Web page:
He stood on a platform overlooking a vast area. There he could see hundreds of machines like none he had ever seen before. Each machine appeared to be slowly inflating a bubble. Each machine was attended by one individual. Each individual was working hard to keep the machine fuelled with coal. In the distance he could see the entrance to a mine. They struggled back and forth from the mine with barrows loaded with coal for their machines.
Some bubbles were larger than others. Some were very large. He could see the pride on the faces of those working the machines with the largest bubbles. They looked around at their neighbours with their smaller bubbles and grinned to themselves. But they could not stop. They had to carry on working hard, to stay in front. If they did not, someone else's bubble may catch theirs up. They could not stop. Off to the mine they kept going. The brief sense of pride replaced by grim determination once more.
The largest bubbles tended to be owned by the more mature looking individuals, those who had been working for the longest. Then once in a while, catastrophe. The Visitor watched as one of the larger bubbles burst. He watched the sudden devastation on its owner's face. He watched as they fell to their knees and broke down in tears. He watched as their neighbours appeared to show brief concern, before carrying on with their own incessant tasks.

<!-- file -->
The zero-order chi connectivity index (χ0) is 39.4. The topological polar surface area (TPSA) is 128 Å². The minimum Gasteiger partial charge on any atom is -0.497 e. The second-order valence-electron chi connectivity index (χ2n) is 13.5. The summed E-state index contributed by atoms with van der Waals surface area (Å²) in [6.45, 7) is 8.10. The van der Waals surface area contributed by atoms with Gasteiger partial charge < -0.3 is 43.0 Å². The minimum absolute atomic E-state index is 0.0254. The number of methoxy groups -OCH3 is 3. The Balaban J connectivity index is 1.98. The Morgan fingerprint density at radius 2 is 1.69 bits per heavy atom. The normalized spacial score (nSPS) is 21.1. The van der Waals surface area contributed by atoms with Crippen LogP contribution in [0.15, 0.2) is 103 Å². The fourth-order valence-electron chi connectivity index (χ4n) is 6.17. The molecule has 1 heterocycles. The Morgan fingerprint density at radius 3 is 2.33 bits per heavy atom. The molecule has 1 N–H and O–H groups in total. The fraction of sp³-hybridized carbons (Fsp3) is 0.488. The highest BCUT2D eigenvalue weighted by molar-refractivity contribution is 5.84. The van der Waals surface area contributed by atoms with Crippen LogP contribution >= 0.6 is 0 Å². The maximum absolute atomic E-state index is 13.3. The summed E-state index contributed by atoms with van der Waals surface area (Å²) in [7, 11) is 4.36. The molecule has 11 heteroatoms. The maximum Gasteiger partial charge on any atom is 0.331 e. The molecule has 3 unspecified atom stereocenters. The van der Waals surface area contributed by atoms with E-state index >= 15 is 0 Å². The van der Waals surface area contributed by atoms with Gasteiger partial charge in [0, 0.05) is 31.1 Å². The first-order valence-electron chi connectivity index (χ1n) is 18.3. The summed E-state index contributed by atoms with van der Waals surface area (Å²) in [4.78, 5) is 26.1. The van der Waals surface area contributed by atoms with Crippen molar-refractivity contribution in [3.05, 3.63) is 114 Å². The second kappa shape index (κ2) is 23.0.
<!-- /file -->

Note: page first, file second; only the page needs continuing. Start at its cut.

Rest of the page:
"Why are they doing this?" asked the visitor once more.
"The bubbles must get bigger." answered his guide. "That is the way. It has always been the way. The bubbles must get bigger."
"But why? What is the point of it?" The Visitor asked further.
"What do you mean, why? Didn't you hear me? The bubbles MUST get bigger."
Just then The Visitor noticed a commotion. Some way off he saw men dressed in military-style uniforms marching towards a lone figure. The figure had stopped working. He had simply sat down by his machine. The visitor thought he could just make out that he was laughing. Those working around him were jeering at him as they passed. Still he sat. Still he laughed. The uniformed men came closer.
"What is happening there?" asked The Visitor.
"Ah, that happens now and again. We call it The Fever. That man sat down there has lost his mind. He has gone so doolally that he thinks it does not matter whether his bubble gets bigger or not. Don't worry. We have drugs to sort that out. The doctors will look after him. We will soon have him back at his machine."
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